In line with the EU members’ decision to accept vaccinated foreign travellers, the EU Commission recently came out with a “White List,” naming nine countries. Included in the list are Singapore, South Korea, Australia, Japan, Israel, Rwanda, China, Thailand, and New Zealand, which denotes that as of June 04, their respective citizens are allowed to travel in EU-member countries for non-essential purposes, as long as they show proof of have completed their vaccination.
It is anticipated that more will be added to the White List, including the U.S. as soon as protocols governing Vaccination Certificates have been agreed upon.
The EU Commission is set to implement an “EU Digital COVID Certificate” by July first, to serve as official certification of the holder as being fully vaccinated with an EU-approved vaccine. The digital certificate might also contain information that the holder has tested negative for COVID-19 or has fully recovered from the infectious disease. The vaccine brands approved by the EU Commission are Pfizer, Moderna, Johnson & Johnson, and AstraZeneca.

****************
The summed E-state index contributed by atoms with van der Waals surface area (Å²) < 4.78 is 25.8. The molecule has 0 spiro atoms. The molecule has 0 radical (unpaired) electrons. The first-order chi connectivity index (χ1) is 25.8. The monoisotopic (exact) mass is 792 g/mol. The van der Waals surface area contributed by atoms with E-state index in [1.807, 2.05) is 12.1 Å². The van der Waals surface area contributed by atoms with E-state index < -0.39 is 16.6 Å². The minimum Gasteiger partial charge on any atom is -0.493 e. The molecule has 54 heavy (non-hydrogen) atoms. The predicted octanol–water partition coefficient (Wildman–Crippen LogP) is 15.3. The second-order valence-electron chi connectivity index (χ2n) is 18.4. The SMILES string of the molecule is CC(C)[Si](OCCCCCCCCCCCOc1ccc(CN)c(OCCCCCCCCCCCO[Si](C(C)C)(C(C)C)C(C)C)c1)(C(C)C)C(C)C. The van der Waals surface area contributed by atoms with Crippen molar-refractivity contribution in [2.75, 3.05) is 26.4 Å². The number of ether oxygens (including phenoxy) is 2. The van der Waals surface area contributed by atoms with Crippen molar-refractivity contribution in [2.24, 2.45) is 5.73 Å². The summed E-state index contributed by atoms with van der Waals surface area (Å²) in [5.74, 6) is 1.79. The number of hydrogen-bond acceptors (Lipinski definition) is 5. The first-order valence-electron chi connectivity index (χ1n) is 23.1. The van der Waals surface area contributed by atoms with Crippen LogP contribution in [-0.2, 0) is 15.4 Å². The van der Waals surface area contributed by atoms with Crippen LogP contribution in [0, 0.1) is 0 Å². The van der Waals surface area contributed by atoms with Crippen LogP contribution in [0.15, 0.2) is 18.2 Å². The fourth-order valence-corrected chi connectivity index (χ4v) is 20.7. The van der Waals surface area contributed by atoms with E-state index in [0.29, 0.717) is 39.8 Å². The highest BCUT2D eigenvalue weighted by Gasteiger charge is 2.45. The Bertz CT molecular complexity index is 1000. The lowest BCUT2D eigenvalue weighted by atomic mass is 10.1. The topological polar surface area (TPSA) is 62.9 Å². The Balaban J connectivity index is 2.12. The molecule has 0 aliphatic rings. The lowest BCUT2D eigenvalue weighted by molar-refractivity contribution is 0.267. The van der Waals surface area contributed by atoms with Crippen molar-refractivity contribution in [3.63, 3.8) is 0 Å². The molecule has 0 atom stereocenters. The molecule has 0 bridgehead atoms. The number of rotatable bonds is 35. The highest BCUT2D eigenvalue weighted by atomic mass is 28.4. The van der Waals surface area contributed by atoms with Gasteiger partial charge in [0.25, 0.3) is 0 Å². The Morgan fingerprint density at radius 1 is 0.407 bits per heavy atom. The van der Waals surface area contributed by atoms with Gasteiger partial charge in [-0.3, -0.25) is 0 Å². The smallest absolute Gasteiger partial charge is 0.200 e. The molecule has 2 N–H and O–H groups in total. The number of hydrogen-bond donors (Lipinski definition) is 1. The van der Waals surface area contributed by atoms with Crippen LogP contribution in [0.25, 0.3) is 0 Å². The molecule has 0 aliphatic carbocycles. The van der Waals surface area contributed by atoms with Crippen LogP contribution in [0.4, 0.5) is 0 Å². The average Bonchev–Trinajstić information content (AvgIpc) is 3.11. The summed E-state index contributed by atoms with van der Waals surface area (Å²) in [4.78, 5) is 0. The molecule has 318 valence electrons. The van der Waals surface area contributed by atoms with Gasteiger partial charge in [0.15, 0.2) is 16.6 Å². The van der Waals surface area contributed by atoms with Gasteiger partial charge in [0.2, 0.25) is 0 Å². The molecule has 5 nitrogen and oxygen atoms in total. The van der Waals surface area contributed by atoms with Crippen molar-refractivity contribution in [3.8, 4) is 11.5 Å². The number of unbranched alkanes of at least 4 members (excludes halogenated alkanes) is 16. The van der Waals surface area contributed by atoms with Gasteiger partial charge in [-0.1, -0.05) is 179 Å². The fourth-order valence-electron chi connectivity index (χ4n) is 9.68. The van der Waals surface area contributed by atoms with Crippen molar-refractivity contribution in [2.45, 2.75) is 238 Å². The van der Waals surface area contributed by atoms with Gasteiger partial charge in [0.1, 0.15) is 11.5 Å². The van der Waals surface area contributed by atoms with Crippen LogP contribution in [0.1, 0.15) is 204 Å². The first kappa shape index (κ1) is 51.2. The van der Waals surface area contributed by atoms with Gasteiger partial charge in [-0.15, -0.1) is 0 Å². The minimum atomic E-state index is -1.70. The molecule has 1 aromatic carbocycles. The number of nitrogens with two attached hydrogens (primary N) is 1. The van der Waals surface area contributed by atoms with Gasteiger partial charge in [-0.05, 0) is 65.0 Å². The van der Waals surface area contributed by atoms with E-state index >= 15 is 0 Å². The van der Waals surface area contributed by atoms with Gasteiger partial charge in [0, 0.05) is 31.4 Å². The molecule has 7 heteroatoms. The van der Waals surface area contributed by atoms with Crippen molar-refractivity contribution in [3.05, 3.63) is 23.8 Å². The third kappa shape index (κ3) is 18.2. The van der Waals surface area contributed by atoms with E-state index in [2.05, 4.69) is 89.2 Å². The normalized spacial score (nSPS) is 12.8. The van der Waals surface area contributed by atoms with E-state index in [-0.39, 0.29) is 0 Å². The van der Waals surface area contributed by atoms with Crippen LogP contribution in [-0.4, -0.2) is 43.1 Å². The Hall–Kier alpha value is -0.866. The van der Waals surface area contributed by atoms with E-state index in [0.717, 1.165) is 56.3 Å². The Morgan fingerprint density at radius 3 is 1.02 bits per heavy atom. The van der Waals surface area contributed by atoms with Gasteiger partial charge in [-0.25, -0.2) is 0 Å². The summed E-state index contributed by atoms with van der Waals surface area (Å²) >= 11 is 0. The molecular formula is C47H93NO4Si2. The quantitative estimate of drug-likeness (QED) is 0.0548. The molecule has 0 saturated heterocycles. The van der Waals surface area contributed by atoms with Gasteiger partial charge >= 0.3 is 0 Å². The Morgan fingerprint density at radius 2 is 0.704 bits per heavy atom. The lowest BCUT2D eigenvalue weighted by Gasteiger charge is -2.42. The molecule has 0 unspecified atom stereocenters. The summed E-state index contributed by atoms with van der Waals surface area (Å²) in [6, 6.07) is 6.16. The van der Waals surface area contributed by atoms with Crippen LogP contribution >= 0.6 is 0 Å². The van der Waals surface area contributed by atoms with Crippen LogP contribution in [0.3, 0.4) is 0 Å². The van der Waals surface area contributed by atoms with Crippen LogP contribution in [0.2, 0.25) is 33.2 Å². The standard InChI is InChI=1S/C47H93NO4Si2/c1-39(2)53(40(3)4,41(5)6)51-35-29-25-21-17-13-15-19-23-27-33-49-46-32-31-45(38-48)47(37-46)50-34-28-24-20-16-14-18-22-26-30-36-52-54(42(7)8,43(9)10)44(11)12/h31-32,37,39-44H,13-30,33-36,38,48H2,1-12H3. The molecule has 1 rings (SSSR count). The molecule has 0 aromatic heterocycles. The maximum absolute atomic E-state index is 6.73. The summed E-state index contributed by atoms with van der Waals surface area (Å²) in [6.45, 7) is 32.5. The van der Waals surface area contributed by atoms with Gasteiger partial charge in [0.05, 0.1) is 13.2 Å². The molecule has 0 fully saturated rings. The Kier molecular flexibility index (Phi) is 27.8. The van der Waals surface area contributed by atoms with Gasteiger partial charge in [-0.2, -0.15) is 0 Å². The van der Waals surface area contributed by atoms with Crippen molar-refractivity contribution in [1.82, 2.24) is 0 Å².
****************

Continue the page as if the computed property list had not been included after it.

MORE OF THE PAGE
As far as vaccinated American citizens are concerned, there is still no definite date when they will be able to provide their vaccination information digitally in line with EU’s requirement. As it is, the U.S government has not set up its own digital system equivalent to that of the EU’s.
Nonetheless, there are ongoing talks on how American citizens will be allowed to present other forms of proof of vaccination, in the meantime that the U.S. still doesn’t have the digital technology to issue vaccination certifications.
EU Commission Issues a “Roadmap” for Travels Outside of EU Member Countries
The European Union has also implemented a “roadmap” that serves as a recommendation of non-EU countries allowing vaccinated travellers to enter while visiting the continent. The roadmap takes into consideration that every nation has its own set of “emergency brake mechanisms” in case of another outbreak. If a new COVID-19 outbreak happens, this mechanism would close borders, regardless if the country is a destination point or country of origin.